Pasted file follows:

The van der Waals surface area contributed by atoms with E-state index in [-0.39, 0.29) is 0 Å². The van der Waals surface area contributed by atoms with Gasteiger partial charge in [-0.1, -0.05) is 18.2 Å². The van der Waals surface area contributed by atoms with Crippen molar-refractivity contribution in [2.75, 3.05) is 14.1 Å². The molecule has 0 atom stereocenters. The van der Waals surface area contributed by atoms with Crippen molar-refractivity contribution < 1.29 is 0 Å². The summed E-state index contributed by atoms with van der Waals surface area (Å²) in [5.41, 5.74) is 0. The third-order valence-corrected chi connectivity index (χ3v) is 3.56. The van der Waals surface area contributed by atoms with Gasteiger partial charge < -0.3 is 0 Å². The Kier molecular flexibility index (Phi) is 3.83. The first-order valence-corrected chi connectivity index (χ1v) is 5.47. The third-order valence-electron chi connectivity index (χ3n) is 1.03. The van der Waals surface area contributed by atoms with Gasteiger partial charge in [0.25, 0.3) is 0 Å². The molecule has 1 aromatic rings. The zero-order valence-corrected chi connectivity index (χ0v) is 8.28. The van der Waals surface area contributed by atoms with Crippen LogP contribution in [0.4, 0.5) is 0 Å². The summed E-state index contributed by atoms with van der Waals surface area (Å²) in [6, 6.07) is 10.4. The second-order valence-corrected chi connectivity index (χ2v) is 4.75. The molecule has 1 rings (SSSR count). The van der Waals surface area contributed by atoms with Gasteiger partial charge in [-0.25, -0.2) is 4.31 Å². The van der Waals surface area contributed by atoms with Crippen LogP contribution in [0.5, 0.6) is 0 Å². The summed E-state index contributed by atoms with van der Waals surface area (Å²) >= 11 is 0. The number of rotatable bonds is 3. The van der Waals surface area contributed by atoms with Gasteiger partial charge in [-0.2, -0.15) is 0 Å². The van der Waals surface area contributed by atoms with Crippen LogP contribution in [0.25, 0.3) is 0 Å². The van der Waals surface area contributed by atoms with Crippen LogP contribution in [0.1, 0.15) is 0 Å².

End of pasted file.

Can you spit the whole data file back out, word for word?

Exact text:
The van der Waals surface area contributed by atoms with E-state index in [-0.39, 0.29) is 0 Å². The van der Waals surface area contributed by atoms with Gasteiger partial charge in [-0.1, -0.05) is 18.2 Å². The van der Waals surface area contributed by atoms with Crippen molar-refractivity contribution in [2.75, 3.05) is 14.1 Å². The molecule has 0 atom stereocenters. The van der Waals surface area contributed by atoms with Crippen molar-refractivity contribution < 1.29 is 0 Å². The summed E-state index contributed by atoms with van der Waals surface area (Å²) in [5.41, 5.74) is 0. The third-order valence-corrected chi connectivity index (χ3v) is 3.56. The van der Waals surface area contributed by atoms with Gasteiger partial charge < -0.3 is 0 Å². The Kier molecular flexibility index (Phi) is 3.83. The first-order valence-corrected chi connectivity index (χ1v) is 5.47. The third-order valence-electron chi connectivity index (χ3n) is 1.03. The van der Waals surface area contributed by atoms with Gasteiger partial charge in [0.25, 0.3) is 0 Å². The molecule has 1 aromatic rings. The zero-order valence-corrected chi connectivity index (χ0v) is 8.28. The van der Waals surface area contributed by atoms with Crippen LogP contribution in [0.4, 0.5) is 0 Å². The summed E-state index contributed by atoms with van der Waals surface area (Å²) in [6, 6.07) is 10.4. The second-order valence-corrected chi connectivity index (χ2v) is 4.75. The molecule has 1 rings (SSSR count). The van der Waals surface area contributed by atoms with Gasteiger partial charge in [-0.25, -0.2) is 4.31 Å². The van der Waals surface area contributed by atoms with Crippen LogP contribution in [0.5, 0.6) is 0 Å². The summed E-state index contributed by atoms with van der Waals surface area (Å²) >= 11 is 0. The number of rotatable bonds is 3. The van der Waals surface area contributed by atoms with Gasteiger partial charge in [-0.2, -0.15) is 0 Å². The van der Waals surface area contributed by atoms with Crippen LogP contribution in [0.25, 0.3) is 0 Å². The van der Waals surface area contributed by atoms with Crippen LogP contribution in [0.1, 0.15) is 0 Å².